Public Recognition of Private Relationships Post-- Bowers v. Hardwick
Lesbian and gay relationships exist. Courts and legislatures now know more about these relationships than they did in the early days of the movement. In the 1970s, family law judges were surprised by lesbian mothers who admitted their lesbianism but nonetheless demanded custody rights. Judges rarely understood lesbianism or lesbian relationships. Litigants and their lawyers often report instances in which judges cross-examined lesbian mothers about their sex lives, unable to understand what exactly two women could do in bed. In one early Ohio case, the judge asked the lesbian mother's expert witness, Dr. Richard Green, if he could explain how "the sex act between lesbians [was] accomplished?" 1 Judges in those early days assumed not only that relationships were immoral or criminal, but also that relationships did not last and that gay parents would unduly influence their children's choice of sexuality. The view that such relationships are immoral remains, but courts now have a clearer and more accurate view of what it means to be a lesbian and to share a family life with a partner and children.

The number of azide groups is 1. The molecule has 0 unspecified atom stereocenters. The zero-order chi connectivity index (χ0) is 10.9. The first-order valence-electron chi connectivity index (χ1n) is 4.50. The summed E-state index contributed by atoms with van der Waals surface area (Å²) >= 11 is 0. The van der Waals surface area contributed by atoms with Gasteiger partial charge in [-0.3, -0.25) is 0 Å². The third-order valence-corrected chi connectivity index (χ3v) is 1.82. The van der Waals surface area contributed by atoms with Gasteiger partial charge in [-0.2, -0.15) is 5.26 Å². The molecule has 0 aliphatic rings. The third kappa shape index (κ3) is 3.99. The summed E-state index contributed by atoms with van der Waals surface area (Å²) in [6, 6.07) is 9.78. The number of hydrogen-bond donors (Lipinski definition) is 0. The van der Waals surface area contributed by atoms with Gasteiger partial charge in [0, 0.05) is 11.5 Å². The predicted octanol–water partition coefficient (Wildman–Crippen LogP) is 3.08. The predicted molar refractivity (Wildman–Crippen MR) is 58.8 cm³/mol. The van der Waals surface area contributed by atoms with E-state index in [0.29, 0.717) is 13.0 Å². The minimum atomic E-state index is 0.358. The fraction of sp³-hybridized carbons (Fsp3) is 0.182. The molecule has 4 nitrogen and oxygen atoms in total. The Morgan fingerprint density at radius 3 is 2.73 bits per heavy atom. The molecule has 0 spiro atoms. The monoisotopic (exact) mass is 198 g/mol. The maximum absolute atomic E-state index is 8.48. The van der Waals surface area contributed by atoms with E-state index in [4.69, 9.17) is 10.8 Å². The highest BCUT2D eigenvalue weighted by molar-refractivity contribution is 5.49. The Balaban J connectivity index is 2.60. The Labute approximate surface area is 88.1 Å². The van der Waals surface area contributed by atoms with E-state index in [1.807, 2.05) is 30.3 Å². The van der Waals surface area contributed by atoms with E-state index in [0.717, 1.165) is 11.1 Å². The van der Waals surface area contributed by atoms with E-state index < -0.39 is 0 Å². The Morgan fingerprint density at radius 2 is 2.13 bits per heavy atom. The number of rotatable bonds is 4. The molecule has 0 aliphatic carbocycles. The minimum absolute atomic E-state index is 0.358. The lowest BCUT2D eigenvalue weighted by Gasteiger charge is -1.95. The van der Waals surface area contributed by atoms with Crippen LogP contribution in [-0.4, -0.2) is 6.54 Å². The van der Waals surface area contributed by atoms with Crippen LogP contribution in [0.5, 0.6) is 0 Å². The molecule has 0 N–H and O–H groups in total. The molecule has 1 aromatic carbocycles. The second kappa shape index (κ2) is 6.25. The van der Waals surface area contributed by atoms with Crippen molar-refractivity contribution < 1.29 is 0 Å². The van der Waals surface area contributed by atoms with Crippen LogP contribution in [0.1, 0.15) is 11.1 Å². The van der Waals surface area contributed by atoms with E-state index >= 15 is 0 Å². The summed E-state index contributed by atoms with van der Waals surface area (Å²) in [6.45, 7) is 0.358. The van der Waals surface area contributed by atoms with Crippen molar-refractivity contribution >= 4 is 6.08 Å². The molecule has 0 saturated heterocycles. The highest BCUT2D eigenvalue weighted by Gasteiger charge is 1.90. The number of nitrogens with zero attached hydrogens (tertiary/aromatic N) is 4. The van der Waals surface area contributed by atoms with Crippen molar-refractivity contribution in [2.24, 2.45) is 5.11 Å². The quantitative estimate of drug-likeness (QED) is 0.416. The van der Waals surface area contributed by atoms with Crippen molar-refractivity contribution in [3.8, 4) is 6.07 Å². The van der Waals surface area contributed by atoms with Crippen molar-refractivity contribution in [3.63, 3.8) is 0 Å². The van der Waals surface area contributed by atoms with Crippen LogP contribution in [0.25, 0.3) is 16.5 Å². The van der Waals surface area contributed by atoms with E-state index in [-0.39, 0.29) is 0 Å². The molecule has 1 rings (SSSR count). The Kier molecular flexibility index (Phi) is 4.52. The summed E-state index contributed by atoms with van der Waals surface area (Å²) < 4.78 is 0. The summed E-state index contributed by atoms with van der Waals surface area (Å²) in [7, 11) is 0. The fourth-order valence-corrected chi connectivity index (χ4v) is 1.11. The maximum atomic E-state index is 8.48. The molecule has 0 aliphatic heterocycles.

In the equal protection litigation following the Hardwick decision, lesbian and gay litigators argued that when the state discriminated against homosexual persons as a class, lesbians and gay men were entitled to heightened judicial scrutiny. In courtrooms around the country lawyers debated the nature of the class. Did gay men and lesbians have more political power than racial minorities or women? Did they suffer prejudice? What exactly qualified as homosexuality? Was particular conduct necessary or was personal identification sufficient? In making these arguments, lesbian and gay